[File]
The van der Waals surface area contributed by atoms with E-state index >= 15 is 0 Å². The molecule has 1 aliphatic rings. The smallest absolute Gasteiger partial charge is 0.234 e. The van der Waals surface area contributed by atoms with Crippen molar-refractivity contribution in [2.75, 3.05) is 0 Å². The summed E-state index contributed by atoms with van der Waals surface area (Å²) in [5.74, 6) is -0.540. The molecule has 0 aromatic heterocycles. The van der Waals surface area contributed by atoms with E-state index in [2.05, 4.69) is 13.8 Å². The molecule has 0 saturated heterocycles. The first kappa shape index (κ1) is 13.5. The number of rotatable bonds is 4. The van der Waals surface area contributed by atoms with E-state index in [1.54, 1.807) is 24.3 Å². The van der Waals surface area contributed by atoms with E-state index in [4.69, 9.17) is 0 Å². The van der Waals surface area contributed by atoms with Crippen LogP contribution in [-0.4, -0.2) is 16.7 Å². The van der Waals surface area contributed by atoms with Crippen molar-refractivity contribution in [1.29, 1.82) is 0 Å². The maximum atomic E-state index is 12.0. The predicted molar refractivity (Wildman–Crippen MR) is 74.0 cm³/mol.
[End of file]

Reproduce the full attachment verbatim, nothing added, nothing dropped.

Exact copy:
The van der Waals surface area contributed by atoms with E-state index >= 15 is 0 Å². The molecule has 1 aliphatic rings. The smallest absolute Gasteiger partial charge is 0.234 e. The van der Waals surface area contributed by atoms with Crippen molar-refractivity contribution in [2.75, 3.05) is 0 Å². The summed E-state index contributed by atoms with van der Waals surface area (Å²) in [5.74, 6) is -0.540. The molecule has 0 aromatic heterocycles. The van der Waals surface area contributed by atoms with E-state index in [2.05, 4.69) is 13.8 Å². The molecule has 0 saturated heterocycles. The first kappa shape index (κ1) is 13.5. The number of rotatable bonds is 4. The van der Waals surface area contributed by atoms with E-state index in [1.54, 1.807) is 24.3 Å². The van der Waals surface area contributed by atoms with E-state index in [4.69, 9.17) is 0 Å². The van der Waals surface area contributed by atoms with Crippen LogP contribution in [-0.4, -0.2) is 16.7 Å². The van der Waals surface area contributed by atoms with Crippen molar-refractivity contribution in [1.29, 1.82) is 0 Å². The maximum atomic E-state index is 12.0. The predicted molar refractivity (Wildman–Crippen MR) is 74.0 cm³/mol.